Mexican Consul General Diego Gómez Pickering officiated the wedding of Daniel Berezowsky and Jaime Chávez Alor that took place at Gómez’s official residence on Manhattan’s Upper East Side. Berezowsky and Chávez are the first same-sex couple from Mexico who were legally married outside the country to be recognized as married by the Mexican government.
“In his capacity as justice of the peace, the Mexican Consul General in New York, Ambassador Diego Gómez Pickering, joined the happy couple,” said the consulate in a press release. “He wished them success in their new stage (in life) while highlighting the relevance of the event, which paves the way for Mexican couples of the same sex who wish to legally join in marriage at an embassy or consulate of our country.”
New York City International Affairs Commissioner Penny Abeywardena is among those who attended the ceremony.
“On behalf of Mayor Bill de Blasio, I congratulate the newlyweds Daniel and Jaime on this special day that marks a milestone for global equality in New York City,” said Abeywardena in a statement.
‘It’s been a bit of a long road’
Berezowsky and Chávez are originally from Mexico City. They moved to New York in 2016 in order to complete their master’s degrees.
Berezowsky told the Washington Blade during a telephone interview after his wedding that he and Chávez applied for a marriage license at the consulate on May 23, 2018. Berezowsky said the application was rejected, even though Gómez “was very supportive.”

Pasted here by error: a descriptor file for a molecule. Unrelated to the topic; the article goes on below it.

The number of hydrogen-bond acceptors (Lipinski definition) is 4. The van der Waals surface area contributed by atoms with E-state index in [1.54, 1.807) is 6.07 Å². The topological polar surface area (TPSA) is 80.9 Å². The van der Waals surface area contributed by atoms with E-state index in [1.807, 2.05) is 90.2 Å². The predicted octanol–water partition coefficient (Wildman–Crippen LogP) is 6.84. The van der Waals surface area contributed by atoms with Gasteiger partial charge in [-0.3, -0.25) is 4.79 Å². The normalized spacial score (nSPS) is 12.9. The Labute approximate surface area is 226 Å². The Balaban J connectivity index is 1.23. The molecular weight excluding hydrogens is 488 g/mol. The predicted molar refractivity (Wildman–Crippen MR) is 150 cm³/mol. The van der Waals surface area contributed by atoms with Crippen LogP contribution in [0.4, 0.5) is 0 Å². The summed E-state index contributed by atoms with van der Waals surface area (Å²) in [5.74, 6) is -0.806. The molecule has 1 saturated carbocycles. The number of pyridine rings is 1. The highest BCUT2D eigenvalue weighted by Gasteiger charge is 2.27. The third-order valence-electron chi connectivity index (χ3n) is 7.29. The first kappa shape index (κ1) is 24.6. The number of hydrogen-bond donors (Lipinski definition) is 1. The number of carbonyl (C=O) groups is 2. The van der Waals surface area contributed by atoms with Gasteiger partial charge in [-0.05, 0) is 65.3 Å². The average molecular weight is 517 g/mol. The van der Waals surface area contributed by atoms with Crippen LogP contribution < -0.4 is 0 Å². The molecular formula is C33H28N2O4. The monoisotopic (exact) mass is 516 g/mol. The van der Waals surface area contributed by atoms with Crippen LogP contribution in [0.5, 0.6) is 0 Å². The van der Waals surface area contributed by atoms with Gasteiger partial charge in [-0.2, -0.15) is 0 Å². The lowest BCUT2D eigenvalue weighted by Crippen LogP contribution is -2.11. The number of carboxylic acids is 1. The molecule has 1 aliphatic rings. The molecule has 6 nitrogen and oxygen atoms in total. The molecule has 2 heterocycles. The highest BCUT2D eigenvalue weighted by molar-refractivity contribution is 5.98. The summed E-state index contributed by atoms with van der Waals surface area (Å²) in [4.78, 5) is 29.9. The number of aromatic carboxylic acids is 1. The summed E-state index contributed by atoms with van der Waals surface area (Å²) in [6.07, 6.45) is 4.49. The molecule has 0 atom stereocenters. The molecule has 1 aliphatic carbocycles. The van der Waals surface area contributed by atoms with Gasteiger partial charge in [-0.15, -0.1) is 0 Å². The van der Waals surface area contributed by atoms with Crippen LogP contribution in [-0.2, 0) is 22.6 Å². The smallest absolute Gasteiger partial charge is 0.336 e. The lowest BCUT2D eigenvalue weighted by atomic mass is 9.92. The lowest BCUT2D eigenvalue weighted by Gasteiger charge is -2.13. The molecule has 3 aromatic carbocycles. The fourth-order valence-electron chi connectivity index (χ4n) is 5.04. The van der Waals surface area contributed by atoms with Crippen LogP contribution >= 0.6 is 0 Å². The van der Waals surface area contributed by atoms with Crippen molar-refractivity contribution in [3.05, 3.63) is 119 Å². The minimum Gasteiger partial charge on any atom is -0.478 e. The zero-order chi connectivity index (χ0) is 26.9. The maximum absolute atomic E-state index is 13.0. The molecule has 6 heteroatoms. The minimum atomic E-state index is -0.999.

Berezowsky and Chávez filed a legal challenge, known as an amparo in the Mexican legal system, against the country’s government. A judge in Mexico’s Guerrero state ruled in favor of Berezowsky and Chávez on Oct. 19.
“It’s been a bit of a long road,” Berezowsky told the Blade.
Same-sex couples can legally marry in Mexico City and several of Mexico’s 31 states, but the marriage rights for gays and lesbians are not guaranteed under the country’s federal code.
The Mexican Supreme Court in 2015 ruled laws banning same-sex marriage were “indeed discriminatory.” The Mexican Supreme Court in 2014 struck down a law in Campeche state that banned same-sex couples from adopting children and ruled same-sex spouses of those who receive benefits under the country’s social security system must receive the same benefits as their heterosexual counterparts.
Former President Enrique Peña Nieto publicly supported marriage rights for same-sex couples. His successor, Andrés Manuel López Obrador, was inaugurated on Dec. 1.
“We’re very thrilled for both of us,” Berezowsky told the Blade as he discussed his marriage. “It was very important to have our marriage mean something not only to ourselves but the fight that a lot of couples have put in this fight for decades.”
Berezowsky noted to the Blade that marriage rights for same-sex couples was not a top issue for Mexican voters this year. Berezowsky added it was “important” for him and Chávez “to show through this case it is a matter of national relevance and should be something in the agenda of the Senate, the Mexican congress and the president.”
“The courageous action of this couple to press their case for marriage equality will make a meaningful difference for LGBT Mexican immigrants and their families living in New York City and elsewhere,” said Abeywardena in her statement. “As the proud host to the largest diplomatic community in the world and the birthplace of the modern movement for LGBT rights, New York City shows that our values of inclusion, equality and fairness represent the best of American values, today and always.”